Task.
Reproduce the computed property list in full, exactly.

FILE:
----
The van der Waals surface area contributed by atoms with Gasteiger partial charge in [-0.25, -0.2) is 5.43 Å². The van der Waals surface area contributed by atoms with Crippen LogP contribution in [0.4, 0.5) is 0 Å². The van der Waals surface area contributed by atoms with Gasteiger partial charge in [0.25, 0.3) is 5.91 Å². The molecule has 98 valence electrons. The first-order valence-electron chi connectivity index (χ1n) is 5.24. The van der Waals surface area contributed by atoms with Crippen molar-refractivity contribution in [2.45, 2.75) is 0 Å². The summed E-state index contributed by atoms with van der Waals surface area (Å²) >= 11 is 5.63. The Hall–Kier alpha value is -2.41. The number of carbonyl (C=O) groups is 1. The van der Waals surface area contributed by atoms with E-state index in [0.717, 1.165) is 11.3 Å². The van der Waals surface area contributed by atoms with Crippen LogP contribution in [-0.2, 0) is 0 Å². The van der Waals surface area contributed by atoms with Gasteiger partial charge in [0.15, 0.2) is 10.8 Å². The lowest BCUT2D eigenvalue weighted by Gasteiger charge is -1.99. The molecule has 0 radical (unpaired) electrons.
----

The van der Waals surface area contributed by atoms with Gasteiger partial charge in [-0.25, -0.2) is 5.43 Å². The van der Waals surface area contributed by atoms with Crippen LogP contribution in [0.4, 0.5) is 0 Å². The van der Waals surface area contributed by atoms with Gasteiger partial charge in [0.25, 0.3) is 5.91 Å². The molecule has 98 valence electrons. The first-order valence-electron chi connectivity index (χ1n) is 5.24. The van der Waals surface area contributed by atoms with Crippen molar-refractivity contribution in [2.45, 2.75) is 0 Å². The summed E-state index contributed by atoms with van der Waals surface area (Å²) >= 11 is 5.63. The Hall–Kier alpha value is -2.41. The number of carbonyl (C=O) groups is 1. The van der Waals surface area contributed by atoms with E-state index in [0.717, 1.165) is 11.3 Å². The van der Waals surface area contributed by atoms with Crippen LogP contribution in [-0.2, 0) is 0 Å². The van der Waals surface area contributed by atoms with Gasteiger partial charge in [0.15, 0.2) is 10.8 Å². The lowest BCUT2D eigenvalue weighted by Gasteiger charge is -1.99. The molecule has 0 radical (unpaired) electrons.